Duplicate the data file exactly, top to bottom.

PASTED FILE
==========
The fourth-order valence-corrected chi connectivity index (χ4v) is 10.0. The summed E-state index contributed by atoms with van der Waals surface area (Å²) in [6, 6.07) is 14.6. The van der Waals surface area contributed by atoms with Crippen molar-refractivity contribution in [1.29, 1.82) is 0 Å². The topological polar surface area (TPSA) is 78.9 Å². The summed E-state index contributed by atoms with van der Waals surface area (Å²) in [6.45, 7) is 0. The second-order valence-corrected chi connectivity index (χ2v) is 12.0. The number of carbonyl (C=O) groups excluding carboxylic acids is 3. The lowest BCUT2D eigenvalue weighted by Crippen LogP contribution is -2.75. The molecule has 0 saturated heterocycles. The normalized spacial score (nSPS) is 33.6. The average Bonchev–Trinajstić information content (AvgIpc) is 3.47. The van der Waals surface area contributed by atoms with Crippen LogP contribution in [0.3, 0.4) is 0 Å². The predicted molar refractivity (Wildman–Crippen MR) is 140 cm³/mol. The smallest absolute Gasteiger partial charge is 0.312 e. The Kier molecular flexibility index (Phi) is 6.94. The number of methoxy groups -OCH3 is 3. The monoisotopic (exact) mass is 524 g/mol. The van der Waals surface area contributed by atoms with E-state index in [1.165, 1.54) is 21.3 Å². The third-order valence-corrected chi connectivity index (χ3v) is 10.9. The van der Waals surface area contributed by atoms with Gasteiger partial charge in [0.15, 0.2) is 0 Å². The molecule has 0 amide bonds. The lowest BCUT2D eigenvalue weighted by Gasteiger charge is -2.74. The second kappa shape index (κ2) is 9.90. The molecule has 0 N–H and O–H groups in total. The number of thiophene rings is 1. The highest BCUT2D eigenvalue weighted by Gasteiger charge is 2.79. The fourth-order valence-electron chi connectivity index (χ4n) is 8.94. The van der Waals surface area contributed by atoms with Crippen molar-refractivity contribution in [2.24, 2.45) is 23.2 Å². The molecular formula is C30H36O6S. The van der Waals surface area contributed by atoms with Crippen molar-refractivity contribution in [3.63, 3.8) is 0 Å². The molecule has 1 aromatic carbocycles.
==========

The fourth-order valence-corrected chi connectivity index (χ4v) is 10.0. The summed E-state index contributed by atoms with van der Waals surface area (Å²) in [6, 6.07) is 14.6. The van der Waals surface area contributed by atoms with Crippen molar-refractivity contribution in [1.29, 1.82) is 0 Å². The topological polar surface area (TPSA) is 78.9 Å². The summed E-state index contributed by atoms with van der Waals surface area (Å²) in [6.45, 7) is 0. The second-order valence-corrected chi connectivity index (χ2v) is 12.0. The number of carbonyl (C=O) groups excluding carboxylic acids is 3. The lowest BCUT2D eigenvalue weighted by Crippen LogP contribution is -2.75. The molecule has 0 saturated heterocycles. The normalized spacial score (nSPS) is 33.6. The average Bonchev–Trinajstić information content (AvgIpc) is 3.47. The van der Waals surface area contributed by atoms with Crippen LogP contribution in [0.3, 0.4) is 0 Å². The predicted molar refractivity (Wildman–Crippen MR) is 140 cm³/mol. The smallest absolute Gasteiger partial charge is 0.312 e. The Kier molecular flexibility index (Phi) is 6.94. The number of methoxy groups -OCH3 is 3. The monoisotopic (exact) mass is 524 g/mol. The van der Waals surface area contributed by atoms with E-state index in [1.165, 1.54) is 21.3 Å². The third-order valence-corrected chi connectivity index (χ3v) is 10.9. The van der Waals surface area contributed by atoms with Gasteiger partial charge in [0.15, 0.2) is 0 Å². The molecule has 0 amide bonds. The lowest BCUT2D eigenvalue weighted by Gasteiger charge is -2.74. The second kappa shape index (κ2) is 9.90. The molecule has 0 N–H and O–H groups in total. The number of thiophene rings is 1. The highest BCUT2D eigenvalue weighted by Gasteiger charge is 2.79. The fourth-order valence-electron chi connectivity index (χ4n) is 8.94. The van der Waals surface area contributed by atoms with Crippen molar-refractivity contribution in [2.24, 2.45) is 23.2 Å². The molecular formula is C30H36O6S. The van der Waals surface area contributed by atoms with Crippen molar-refractivity contribution in [3.63, 3.8) is 0 Å². The molecule has 1 aromatic carbocycles.